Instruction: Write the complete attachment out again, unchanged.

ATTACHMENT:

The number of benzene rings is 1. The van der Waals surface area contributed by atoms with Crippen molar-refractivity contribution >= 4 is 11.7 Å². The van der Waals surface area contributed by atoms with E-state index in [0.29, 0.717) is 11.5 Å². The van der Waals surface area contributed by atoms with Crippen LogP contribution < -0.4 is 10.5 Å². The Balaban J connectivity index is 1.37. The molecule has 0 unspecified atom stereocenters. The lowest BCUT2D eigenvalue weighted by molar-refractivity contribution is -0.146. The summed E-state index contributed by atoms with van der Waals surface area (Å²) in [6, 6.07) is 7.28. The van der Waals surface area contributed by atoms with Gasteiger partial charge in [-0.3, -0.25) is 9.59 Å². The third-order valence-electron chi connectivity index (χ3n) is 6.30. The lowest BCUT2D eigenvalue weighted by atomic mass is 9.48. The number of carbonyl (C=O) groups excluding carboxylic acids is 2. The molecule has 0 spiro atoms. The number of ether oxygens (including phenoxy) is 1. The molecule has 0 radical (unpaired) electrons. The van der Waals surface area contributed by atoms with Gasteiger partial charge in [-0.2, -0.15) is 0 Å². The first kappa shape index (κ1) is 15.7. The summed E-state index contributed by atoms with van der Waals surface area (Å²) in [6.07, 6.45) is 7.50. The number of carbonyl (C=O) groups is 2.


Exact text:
The number of benzene rings is 1. The van der Waals surface area contributed by atoms with Crippen molar-refractivity contribution >= 4 is 11.7 Å². The van der Waals surface area contributed by atoms with E-state index in [0.29, 0.717) is 11.5 Å². The van der Waals surface area contributed by atoms with Crippen LogP contribution < -0.4 is 10.5 Å². The Balaban J connectivity index is 1.37. The molecule has 0 unspecified atom stereocenters. The lowest BCUT2D eigenvalue weighted by molar-refractivity contribution is -0.146. The summed E-state index contributed by atoms with van der Waals surface area (Å²) in [6, 6.07) is 7.28. The van der Waals surface area contributed by atoms with Gasteiger partial charge in [-0.3, -0.25) is 9.59 Å². The third-order valence-electron chi connectivity index (χ3n) is 6.30. The lowest BCUT2D eigenvalue weighted by atomic mass is 9.48. The number of carbonyl (C=O) groups excluding carboxylic acids is 2. The molecule has 0 spiro atoms. The number of ether oxygens (including phenoxy) is 1. The molecule has 0 radical (unpaired) electrons. The van der Waals surface area contributed by atoms with Gasteiger partial charge in [-0.2, -0.15) is 0 Å². The first kappa shape index (κ1) is 15.7. The summed E-state index contributed by atoms with van der Waals surface area (Å²) in [6.07, 6.45) is 7.50. The number of carbonyl (C=O) groups is 2.